By Quinten Plummer, Tech Times | July 8, 5:25 PM
Turning their efforts away from breaching the networks of U.S. think tanks that monitor Asian politics, one of China's top hacker groups is now focused on the US involvement in the Middle East, according to security firm CrowdStrike.
Because U.S. think tanks are generally structured as non-profit groups, CrowdStrike reportedly offers its Falcon Host security software for free to these organizations. CrowdStrike has monitored a group of hackers it has called "DEEP PANDA" for roughly three years, before the security firm noticed the organization's focus shift from Southeast Asia to the Middle East.
Dmitri Alperovitch, co-founder and chief technology officer of CrowdStrike, stated in a recent blog the change in DEEP PANDA's focus from geopolitical policy in Asian to Iraq is likely linked to raise the power of the Islamic State, formerly known as the Islamic State of Iraq and the Levant. Alperovitch stated he believes the Chinese government wants to keep a closer watch on its Middle Eastern interests.
"In fact, Iraq happens to be the fifth-largest source of crude oil imports for China and the country is the largest foreign investor in Iraq's oil sector," stated Alperovitch in the blog post. "Thus, it wouldn't be surprising if the Chinese government is highly interested in getting a better sense of the possibility of deeper U.S. military involvement that could help protect the Chinese oil infrastructure in Iraq. In fact, the shift in targeting of Iraq policy individuals occurred on June 18, the day that ISIS began its attack on the Baiji oil refinery."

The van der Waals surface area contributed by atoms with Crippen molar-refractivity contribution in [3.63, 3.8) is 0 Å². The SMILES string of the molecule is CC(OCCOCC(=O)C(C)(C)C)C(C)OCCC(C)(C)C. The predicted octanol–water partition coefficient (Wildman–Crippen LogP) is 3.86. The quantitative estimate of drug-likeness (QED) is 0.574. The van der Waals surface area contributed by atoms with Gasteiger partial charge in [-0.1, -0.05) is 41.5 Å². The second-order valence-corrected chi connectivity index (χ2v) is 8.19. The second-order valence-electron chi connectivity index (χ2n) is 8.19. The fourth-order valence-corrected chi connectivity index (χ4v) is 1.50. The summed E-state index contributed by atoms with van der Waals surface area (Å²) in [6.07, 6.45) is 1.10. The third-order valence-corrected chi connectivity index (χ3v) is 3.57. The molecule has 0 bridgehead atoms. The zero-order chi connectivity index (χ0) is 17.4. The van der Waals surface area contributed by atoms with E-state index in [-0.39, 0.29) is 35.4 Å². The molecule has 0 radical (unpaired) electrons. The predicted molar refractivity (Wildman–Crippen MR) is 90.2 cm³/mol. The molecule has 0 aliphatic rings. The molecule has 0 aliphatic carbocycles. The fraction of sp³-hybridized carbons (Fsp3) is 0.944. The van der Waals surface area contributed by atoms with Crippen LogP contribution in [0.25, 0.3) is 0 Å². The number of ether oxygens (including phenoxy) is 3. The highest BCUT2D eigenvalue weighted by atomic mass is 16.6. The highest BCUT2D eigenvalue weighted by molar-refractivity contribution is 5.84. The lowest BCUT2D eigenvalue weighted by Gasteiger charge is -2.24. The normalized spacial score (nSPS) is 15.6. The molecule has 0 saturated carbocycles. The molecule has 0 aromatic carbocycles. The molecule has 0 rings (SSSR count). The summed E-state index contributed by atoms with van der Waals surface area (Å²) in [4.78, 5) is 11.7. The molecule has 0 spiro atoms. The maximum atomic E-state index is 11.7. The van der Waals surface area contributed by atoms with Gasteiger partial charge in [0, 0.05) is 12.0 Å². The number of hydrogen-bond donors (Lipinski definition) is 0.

In a news briefing, Hong Lei, a spokesman for China's Foreign Ministry, downplayed CrowdStrike's report on DEEP PANDA.
"Some U.S. Internet security firms ignore the U.S. threat to the Internet and constantly seize upon the so-called China Internet threat," said Lei. "The evidence they produce is fundamentally untrustworthy and unworthy of comment."
Alperovitch said the most commonly targeted think tanks were previous government officials who have retained a large number of contacts in western governments. Hacker groups such as DEEP PANDA seek to intercept correspondence between individuals at think tanks and government officials.
Since CrowdStrike began monitoring DEEP PANDA, the security firms said the group of hackers has use data it collected from think tanks to compromise the security of associated business, government, financial and legal organizations.
"DEEP PANDA presents a very serious threat not just to think tanks, but also multinational financial institutions, law firms, defense contractors, and government agencies," stated Alperovitch. "Due to their stellar operational security and reliance on anti-forensic and anti-IOC detection techniques, detecting and stopping them is very challenging without the use of next-generation endpoint technology like Falcon Host."